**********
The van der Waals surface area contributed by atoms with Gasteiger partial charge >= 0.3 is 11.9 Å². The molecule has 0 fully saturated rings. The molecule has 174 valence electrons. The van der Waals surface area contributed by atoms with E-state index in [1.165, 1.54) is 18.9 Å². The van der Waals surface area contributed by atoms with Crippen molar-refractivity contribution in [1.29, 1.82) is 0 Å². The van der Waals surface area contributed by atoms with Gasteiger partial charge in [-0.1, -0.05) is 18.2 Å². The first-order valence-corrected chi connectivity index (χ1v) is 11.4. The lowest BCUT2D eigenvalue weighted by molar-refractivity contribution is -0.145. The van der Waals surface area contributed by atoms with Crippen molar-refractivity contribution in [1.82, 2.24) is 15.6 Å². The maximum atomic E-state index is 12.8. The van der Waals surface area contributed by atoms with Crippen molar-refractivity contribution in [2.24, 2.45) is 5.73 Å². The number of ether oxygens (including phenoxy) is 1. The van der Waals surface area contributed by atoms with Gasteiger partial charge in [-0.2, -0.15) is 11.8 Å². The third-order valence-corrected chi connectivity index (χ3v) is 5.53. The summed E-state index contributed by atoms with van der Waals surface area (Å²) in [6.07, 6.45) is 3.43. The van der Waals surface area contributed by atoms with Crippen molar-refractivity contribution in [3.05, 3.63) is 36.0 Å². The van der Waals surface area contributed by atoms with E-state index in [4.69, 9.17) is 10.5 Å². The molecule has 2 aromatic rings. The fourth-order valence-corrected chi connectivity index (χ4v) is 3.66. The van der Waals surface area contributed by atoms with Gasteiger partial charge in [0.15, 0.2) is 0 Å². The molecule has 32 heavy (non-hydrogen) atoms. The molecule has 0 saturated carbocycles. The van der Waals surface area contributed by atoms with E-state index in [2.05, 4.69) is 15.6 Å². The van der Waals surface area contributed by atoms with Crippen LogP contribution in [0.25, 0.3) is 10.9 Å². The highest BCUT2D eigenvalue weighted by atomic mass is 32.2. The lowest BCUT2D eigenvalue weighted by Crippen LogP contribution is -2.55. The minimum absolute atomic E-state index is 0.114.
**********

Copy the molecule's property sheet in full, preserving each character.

The van der Waals surface area contributed by atoms with Gasteiger partial charge >= 0.3 is 11.9 Å². The molecule has 0 fully saturated rings. The molecule has 174 valence electrons. The van der Waals surface area contributed by atoms with E-state index in [1.165, 1.54) is 18.9 Å². The van der Waals surface area contributed by atoms with Crippen molar-refractivity contribution in [1.29, 1.82) is 0 Å². The van der Waals surface area contributed by atoms with Gasteiger partial charge in [-0.1, -0.05) is 18.2 Å². The first-order valence-corrected chi connectivity index (χ1v) is 11.4. The lowest BCUT2D eigenvalue weighted by molar-refractivity contribution is -0.145. The van der Waals surface area contributed by atoms with Crippen molar-refractivity contribution in [1.82, 2.24) is 15.6 Å². The maximum atomic E-state index is 12.8. The van der Waals surface area contributed by atoms with Crippen molar-refractivity contribution in [2.24, 2.45) is 5.73 Å². The number of ether oxygens (including phenoxy) is 1. The van der Waals surface area contributed by atoms with Gasteiger partial charge in [-0.2, -0.15) is 11.8 Å². The third-order valence-corrected chi connectivity index (χ3v) is 5.53. The summed E-state index contributed by atoms with van der Waals surface area (Å²) in [6.07, 6.45) is 3.43. The van der Waals surface area contributed by atoms with Crippen molar-refractivity contribution in [3.05, 3.63) is 36.0 Å². The van der Waals surface area contributed by atoms with E-state index in [4.69, 9.17) is 10.5 Å². The molecule has 2 aromatic rings. The fourth-order valence-corrected chi connectivity index (χ4v) is 3.66. The van der Waals surface area contributed by atoms with Gasteiger partial charge in [0.15, 0.2) is 0 Å². The molecule has 32 heavy (non-hydrogen) atoms. The molecule has 0 saturated carbocycles. The van der Waals surface area contributed by atoms with E-state index in [2.05, 4.69) is 15.6 Å². The van der Waals surface area contributed by atoms with Crippen LogP contribution in [0.25, 0.3) is 10.9 Å². The highest BCUT2D eigenvalue weighted by atomic mass is 32.2. The lowest BCUT2D eigenvalue weighted by Crippen LogP contribution is -2.55. The minimum absolute atomic E-state index is 0.114.